The Pew Research Center’s State of the News Media 2013 report pointed to growing trend toward editorial rather than reportorial content. MSNBC on the left “leads” the way with 85 percent of its 2007-2012 content being opinion or commentary with only 15 percent being straight news. Fox News on the right devotes 55 percent of its airtime on opinion and commentary with 45 percent for hard news. CNN wins or loses (e.g. low Nielsen ratings) this contest with 46 percent opinion and commentary and 54 for news gathering.

oreilly

Amplifying the point, Pew reported that MSNBC owned by Comcast directed only $240 million for news gathering, while Fox News run by Rupert Murdoch’s News Corporation devotes the cable industry leading $820 million for reporting.

Fox News president Roger Ailes made the correct business decision that conservatives were an underserved segment and wanted a network that met their needs. Enter Sean Hannity, Glenn Beck and on occasion, Bill O’Reilly.

MSNBC saw itself as the liberal counterweight to Fox News and bludgeons conservatives by means of the tender mercies of Lawrence O’Donnell, Rachel Maddow, Ed Schultz, Chris Matthews and at one time, the fair and “balanced” Keith Olbermann.

Rachel%20Maddow%2008_grid-4x2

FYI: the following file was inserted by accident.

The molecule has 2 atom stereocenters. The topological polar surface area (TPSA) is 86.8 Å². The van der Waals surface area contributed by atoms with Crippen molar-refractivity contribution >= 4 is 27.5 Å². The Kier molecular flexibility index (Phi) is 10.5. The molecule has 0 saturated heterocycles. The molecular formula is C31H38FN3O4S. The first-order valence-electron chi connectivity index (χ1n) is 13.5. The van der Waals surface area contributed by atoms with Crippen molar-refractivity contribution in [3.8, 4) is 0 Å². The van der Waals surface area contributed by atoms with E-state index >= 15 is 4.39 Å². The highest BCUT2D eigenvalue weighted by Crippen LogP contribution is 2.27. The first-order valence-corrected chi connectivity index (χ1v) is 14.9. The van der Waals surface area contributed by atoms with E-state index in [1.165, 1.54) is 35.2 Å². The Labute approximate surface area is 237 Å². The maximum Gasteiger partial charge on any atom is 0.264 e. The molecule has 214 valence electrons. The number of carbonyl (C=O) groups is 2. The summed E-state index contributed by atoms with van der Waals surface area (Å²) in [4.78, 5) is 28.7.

Elections are won picking up segments (demographics) and tossing them into the electoral shopping cart.

Networks reel in the dough as if it was manna from heaven by throwing editorial and commentary red meat to the true believers whether they be aligned with the left or the right. It really doesn’t matter as long as confiscatory advertising rates can be charged

To the public relations community, which according to Pew now has a 3.6 to 1.0 ratio “advantage” over the remaining journalists, the goal is to use conventional and digital means to reach the stakeholders…the targeted segments.

In choreographing a public relations campaign is the goal to identify the segment or to craft the message that appeals to the segment…or both?

Social media outlets with their trusty algorithms allow us to segment ourselves through our key strokes and send related ads to the right side of our Facebook page. Whether we like it or not (most would say “not”), we just pigeonholed ourselves.

And each time we pigeonhole ourselves, we place ourselves into an ever narrower portion of the pie or bar chart. We are individuals after all with our own particular DNA and cell structures.

This is all brings us back to the original point. Should we be celebrating diversity? Should we hold out that we can all come together for common good? Or should we realize that majority rule means using digital tools…the ones and zeroes of binary code…to reach those demographics, mosaic pieces, segments…that are most likely to buy the product or pull the lever?

It seems that train has already left that station, if you don’t mind one more metaphor.

http://www.forbes.com/sites/jeffbercovici/2013/03/18/pew-study-finds-msnbc-the-most-opinionated-cable-news-channel-by-far/

http://stateofthemedia.org/2013/overview-5/

Very few things drive me as crazy as elitist reporters interviewing elitist reporters. Sorry you are not the news and you don’t even remotely qualify as genuine news makers.

So how do I feel about the undeniable trend toward open warfare between not only media organizations, but even some of their more recognizable personalities? Is it real? Is it just a game to sell (the few remaining) newspapers, win the November sweeps, or gain readership or viewership?